Another area of discussion has surrounded the absence of reserve days in the group and Super 8 stages, apparently for logistical reasons. Reserve days are available for the semi-finals and final if the team batting second is unable to face ten overs. If the reserve day is invoked in the second semi-final, then the final is scheduled for the next day. This is high risk planning. 

What appears to be lower risk planning is the timing of matches. These are weighted heavily in favor of Indian audiences. All matches involving India in the group and Super 8 stages start at 8 p.m. IST. Additionally, this is the scheduled start time for all but seven of the other 47 matches, ensuring that Indians can watch most matches in the evening. In contrast, the local time for viewing Australia’s matches is either 3 a.m. or 10.30 a.m. Furthermore, India’s semi-final venue is pre-planned. 

This T20 World Cup is the first to comprise 20 teams. It was bound to create logistical challenges for the ICC. On top of these, the performances of the expanded number of associate members will be scrutinized by those who disagree with their inclusion. In that sense the biggest disappointment for many about the tournament — the sub-standard quality of pitches — may have helped the associate teams.

Many batters in the Full member teams have struggled to adapt to the pitches, creating unexpected opportunities for associates to achieve shock results. Under pressure, they failed to do so on most occasions. Only by playing more regularly against Full members can associates learn to maximize these chances.


South Africa works hard to beat United States in Super Eight at T20 World Cup

Updated 20 June 2024
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South Africa works hard to beat United States in Super Eight at T20 World Cup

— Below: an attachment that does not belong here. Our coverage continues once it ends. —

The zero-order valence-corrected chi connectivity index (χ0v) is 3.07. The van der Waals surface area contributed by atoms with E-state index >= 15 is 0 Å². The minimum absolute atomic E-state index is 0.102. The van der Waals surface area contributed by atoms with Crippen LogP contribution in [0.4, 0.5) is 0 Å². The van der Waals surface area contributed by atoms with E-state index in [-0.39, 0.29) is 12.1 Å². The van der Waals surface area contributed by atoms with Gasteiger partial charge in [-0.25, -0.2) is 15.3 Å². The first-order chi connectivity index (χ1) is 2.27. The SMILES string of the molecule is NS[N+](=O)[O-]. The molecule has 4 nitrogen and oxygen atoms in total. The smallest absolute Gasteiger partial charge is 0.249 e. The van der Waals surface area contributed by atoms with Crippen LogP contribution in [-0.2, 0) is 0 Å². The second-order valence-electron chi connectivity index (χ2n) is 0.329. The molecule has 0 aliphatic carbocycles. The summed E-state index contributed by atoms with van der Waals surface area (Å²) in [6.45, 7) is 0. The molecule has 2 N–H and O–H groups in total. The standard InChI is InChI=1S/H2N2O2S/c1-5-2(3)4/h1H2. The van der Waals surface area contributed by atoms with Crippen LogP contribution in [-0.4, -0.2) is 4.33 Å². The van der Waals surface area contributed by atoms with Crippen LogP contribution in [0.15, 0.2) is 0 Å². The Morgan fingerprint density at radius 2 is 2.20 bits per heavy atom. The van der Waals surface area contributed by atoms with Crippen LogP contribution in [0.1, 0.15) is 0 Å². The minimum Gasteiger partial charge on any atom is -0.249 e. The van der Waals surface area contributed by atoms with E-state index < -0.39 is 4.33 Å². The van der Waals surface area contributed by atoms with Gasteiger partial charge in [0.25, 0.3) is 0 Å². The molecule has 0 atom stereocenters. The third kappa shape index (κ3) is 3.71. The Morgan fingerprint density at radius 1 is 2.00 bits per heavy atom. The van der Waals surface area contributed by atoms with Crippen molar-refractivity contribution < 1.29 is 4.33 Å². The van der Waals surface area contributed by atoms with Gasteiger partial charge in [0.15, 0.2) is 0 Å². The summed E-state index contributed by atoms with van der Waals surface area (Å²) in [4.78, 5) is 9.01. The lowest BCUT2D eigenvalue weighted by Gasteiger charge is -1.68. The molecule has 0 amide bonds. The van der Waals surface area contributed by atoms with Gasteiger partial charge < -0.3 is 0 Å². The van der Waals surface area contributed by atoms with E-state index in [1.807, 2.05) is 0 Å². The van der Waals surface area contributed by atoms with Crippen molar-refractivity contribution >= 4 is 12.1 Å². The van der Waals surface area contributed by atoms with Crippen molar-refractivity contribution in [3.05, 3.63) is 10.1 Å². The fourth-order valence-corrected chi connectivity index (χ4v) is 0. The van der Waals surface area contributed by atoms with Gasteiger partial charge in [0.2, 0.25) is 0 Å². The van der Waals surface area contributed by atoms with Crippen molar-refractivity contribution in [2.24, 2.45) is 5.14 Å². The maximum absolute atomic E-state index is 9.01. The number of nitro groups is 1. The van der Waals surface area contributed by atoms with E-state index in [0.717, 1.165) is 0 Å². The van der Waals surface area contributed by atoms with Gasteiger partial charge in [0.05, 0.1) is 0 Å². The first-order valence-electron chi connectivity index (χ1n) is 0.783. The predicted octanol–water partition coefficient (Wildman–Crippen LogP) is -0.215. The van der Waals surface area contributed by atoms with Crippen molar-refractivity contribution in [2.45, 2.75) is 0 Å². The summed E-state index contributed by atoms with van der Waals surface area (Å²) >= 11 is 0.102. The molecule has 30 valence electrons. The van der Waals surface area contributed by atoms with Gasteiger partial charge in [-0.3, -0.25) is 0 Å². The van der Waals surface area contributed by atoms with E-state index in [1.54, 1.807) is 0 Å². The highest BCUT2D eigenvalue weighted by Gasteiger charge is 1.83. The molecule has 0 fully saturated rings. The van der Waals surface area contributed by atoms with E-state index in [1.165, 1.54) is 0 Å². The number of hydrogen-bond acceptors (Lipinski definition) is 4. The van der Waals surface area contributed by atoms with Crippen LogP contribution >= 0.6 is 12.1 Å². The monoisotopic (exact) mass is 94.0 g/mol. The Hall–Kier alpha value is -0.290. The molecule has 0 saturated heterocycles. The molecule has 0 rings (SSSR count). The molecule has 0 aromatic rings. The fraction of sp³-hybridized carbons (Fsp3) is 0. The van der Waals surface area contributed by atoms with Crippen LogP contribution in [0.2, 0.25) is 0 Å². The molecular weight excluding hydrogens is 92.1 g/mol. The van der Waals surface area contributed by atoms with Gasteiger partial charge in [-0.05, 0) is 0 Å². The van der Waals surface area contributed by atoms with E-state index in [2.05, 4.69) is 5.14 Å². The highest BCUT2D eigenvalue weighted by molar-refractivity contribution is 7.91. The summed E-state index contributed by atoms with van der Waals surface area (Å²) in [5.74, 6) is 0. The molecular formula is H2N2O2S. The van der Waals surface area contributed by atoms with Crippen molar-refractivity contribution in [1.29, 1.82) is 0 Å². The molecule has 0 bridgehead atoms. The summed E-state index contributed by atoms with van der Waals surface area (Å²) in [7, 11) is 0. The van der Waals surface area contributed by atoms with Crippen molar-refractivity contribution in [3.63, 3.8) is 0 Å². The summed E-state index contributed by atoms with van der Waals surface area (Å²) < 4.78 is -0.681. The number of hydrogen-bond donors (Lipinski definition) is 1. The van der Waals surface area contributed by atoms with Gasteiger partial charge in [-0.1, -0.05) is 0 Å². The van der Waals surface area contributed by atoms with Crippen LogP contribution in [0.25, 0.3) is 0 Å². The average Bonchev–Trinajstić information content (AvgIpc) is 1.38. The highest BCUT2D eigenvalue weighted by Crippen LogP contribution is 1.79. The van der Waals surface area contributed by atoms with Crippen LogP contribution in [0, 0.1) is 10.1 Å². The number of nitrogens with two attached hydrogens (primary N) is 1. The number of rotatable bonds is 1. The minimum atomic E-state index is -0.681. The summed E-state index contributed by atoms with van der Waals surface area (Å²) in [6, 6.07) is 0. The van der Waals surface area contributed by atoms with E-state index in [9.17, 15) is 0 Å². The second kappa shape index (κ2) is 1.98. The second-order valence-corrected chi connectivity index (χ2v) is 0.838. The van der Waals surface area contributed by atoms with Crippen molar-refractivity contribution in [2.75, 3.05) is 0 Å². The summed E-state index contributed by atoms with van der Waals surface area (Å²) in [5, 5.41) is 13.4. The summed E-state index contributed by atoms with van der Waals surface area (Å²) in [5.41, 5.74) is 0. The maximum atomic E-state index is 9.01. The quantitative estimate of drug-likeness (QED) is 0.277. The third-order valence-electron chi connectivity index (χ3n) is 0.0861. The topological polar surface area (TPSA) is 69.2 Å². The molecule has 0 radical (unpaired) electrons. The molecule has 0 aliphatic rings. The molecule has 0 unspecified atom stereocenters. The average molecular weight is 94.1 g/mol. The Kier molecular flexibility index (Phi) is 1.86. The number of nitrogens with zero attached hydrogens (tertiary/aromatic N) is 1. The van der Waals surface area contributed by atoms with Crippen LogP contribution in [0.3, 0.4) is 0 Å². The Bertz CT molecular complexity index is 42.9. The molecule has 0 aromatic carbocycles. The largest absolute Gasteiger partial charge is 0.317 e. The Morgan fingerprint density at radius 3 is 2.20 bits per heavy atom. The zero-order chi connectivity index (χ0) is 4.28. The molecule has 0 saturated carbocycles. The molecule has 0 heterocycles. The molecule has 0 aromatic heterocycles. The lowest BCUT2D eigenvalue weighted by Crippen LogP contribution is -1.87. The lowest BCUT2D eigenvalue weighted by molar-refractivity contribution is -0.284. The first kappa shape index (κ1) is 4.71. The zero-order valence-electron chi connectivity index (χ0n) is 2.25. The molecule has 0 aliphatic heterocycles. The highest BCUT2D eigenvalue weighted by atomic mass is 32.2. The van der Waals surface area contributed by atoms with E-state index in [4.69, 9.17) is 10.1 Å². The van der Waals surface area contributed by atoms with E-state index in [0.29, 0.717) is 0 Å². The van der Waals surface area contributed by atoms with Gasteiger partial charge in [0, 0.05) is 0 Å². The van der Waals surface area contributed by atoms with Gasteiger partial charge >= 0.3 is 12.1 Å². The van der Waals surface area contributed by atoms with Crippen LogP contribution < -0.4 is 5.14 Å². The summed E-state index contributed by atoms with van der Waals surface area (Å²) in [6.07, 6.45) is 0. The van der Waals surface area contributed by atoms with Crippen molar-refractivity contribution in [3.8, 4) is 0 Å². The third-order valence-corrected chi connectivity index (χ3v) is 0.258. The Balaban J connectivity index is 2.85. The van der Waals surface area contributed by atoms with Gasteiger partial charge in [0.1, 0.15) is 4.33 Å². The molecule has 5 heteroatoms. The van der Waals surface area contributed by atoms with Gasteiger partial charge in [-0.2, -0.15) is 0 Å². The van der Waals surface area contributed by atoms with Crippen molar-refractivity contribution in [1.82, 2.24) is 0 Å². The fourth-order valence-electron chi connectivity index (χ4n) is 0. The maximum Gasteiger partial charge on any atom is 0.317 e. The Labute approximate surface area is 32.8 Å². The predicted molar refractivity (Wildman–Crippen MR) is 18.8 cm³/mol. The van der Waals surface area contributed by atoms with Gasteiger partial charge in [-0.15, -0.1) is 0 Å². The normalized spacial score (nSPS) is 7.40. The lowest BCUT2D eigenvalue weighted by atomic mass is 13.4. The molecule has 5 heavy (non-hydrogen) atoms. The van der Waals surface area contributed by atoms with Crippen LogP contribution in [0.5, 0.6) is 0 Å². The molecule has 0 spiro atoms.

• Fast bowler Kagiso Rabada claimed 3-18 and spinner Keshav Maharaj got the prized wicket of US captain Aaron Jones for a duck — no runs — to finish with 1-24

NORTH SOUND, Antigua: South Africa had to work hard to earn an 18-run win over the fast-improving United States in the opening game of the Super Eight at the Twenty20 World Cup on Wednesday.
Andries Gous made an unbeaten 80 off 47 balls for the US — against country of his birth — to move atop the batting chart at the World Cup before South Africa restricted the Americans at 176-6.
Fast bowler Kagiso Rabada claimed 3-18 and spinner Keshav Maharaj got the prized wicket of US captain Aaron Jones for a duck — no runs — to finish with 1-24.
Quinton de Kock had earlier made a rampant 74 off 40 balls and Heinrich Klaasen provided the perfect finish with 36 not out in the South African total of 194-4 after Jones won the toss and elected to field.
“Pretty happy with the performance as a whole,” South Africa captain Aiden Markram said. “A couple of overs here and there we need to tidy up … but the wicket definitely changes and gets a bit slower, and they were a lot less sloppy.”
Despite four straight wins during the group stage, South Africa had been struggling in the power play throughout the tournament with its top score of 38 in the first six overs against Nepal.
But de Kock opened in friendlier conditions for batters in the West Indies than in the US as he smacked fast bowler Jaspeep Singh for three straight sixes in a 28-run over during the power play that provided South Africa momentum for a big total.
De Kock and Markram (46 off 32 balls) dominated both spinners and the pacers as they raised a solid 110-run stand after Saurabh Netravalkar (2-21) had provided the early breakthrough by getting the wicket of Reeza Hendricks in his second over.